The vice-head of Kommersant ’s parent company, Andrei Kolesnikov, has written multiple articles on Putin’s major speeches on the war that, while abiding by all censorship rules, were couched in a sardonic and scathing tone, making clear that Kolesnikov opposed Putin’s line.
Contrary to their rhetoric, the political aim of these forces is everything but “peace.” They are advocating not an “end to war,” but an alignment of Russia with NATO. This would be accompanied by regime change operation which would not only mean further dictatorial and austerity measures directed against the working class, but also likely involve civil war and the breakup of the country along regionalist, ethnic and religious lines.
Putin’s pro-imperialist critics are not speaking for the millions of workers who are barely making a living, are opposed to the war and are now facing unemployment and possible starvation because of the sanctions. Rather, they represent sections of a very wealthy upper middle class and oligarchy that has emerged out of the restoration of capitalism and the destruction of the Soviet Union, and confronts the working class with bitter hostility.
Russia is one of the most unequal societies in the world. As of 2020, the country’s 10 percent owned 87 percent of the country’s entire wealth; a figure that has no doubt increased during the pandemic. Whatever the sharp frictions within these layers over the Putin regime’s reckless turn to war, they essentially represent the same class interests.
There is little question that Washington is playing the most active role in furthering conflicts within Russia’s ruling elite and upper middle class. Ovsiannikova has been celebrated as a hero by the same bourgeois Western media that has supported the 13-year-long illegal persecution and torture of Julian Assange.
The former US ambassador to Russia, Michael McFaul, now a fellow of the right-wing Hoover Institution at Stanford University, is tweeting regularly in Russian, openly appealing to sections of the oligarchy and Russian generals to turn on Putin.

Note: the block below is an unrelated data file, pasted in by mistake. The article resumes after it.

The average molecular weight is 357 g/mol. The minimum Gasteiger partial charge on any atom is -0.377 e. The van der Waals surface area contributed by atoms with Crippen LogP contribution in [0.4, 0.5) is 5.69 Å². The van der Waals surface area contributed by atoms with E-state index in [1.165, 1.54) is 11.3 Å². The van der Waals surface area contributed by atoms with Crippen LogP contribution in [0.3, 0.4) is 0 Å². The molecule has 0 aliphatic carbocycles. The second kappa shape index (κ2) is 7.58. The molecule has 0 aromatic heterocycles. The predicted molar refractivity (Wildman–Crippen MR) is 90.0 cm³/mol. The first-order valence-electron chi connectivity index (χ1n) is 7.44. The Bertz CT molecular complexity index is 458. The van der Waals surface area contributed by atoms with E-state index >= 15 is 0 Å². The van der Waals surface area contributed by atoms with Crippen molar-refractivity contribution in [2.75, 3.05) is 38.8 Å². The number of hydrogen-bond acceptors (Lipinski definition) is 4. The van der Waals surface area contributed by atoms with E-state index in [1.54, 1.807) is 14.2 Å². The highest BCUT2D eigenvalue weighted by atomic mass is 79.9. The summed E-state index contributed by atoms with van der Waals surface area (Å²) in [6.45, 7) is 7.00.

The Putin regime has responded to the staggering economic and political crisis produced by the war by taking its promotion of Great Russian chauvinism and militarism to a new level. In a meeting last week with leading regional politicians, Putin warned that anyone who opposed the “military operation in Ukraine” (the term “war” is forbidden in Russia) would be considered a “national traitor” and face imprisonment.
On Friday, he appeared at the Luzhniki sports stadium in Moscow to an audience of 80,000 people. Speaking for eight minutes in front of banners “For a world without Nazism” and “For Russia,” Putin presented the war as a necessary step to prevent “a genocide” against Russians and one that ensured the “unity” of the nation.
Using the rhetoric of “blood and soil” and quoting from the Bible, he praised Russian soldiers for fighting and dying “shoulder to shoulder.” He ended his speech, which was interrupted by loud chants of “Russia, Russia, Russia,” by referencing the 18th century Tsarist naval commander Fedor Ushakov: “He once said that these thunderstorms [of military battle] would glorify Russia. This is how it was in his time; this is how it is today and will always be!”
At the event, neither Putin nor anyone else was wearing masks, ensuring the rally was a superspreader event. Though declining from the horrific Omicron surge in January and February, the pandemic is still taking a colossal toll. New cases top 20,000 a day and over 1 million are estimated to have died (out of a population of 140 million). Yet the Kremlin, like governments around the world, is using the war to make the pandemic disappear from the news, dropping even the most limited mitigation measures, and thus ensuring a future rise in cases and deaths.
Workers must reject both the bogus “peace” faction of Russia’s oligarchy, which seeks a direct alignment with US imperialism, and the reactionary Great Russian chauvinism and militarism of the Putin regime. They can only oppose this war through the means of class struggle and the building of a socialist antiwar movement, fighting in alliance with their class brothers and sisters around the world, above all in Ukraine and the United States.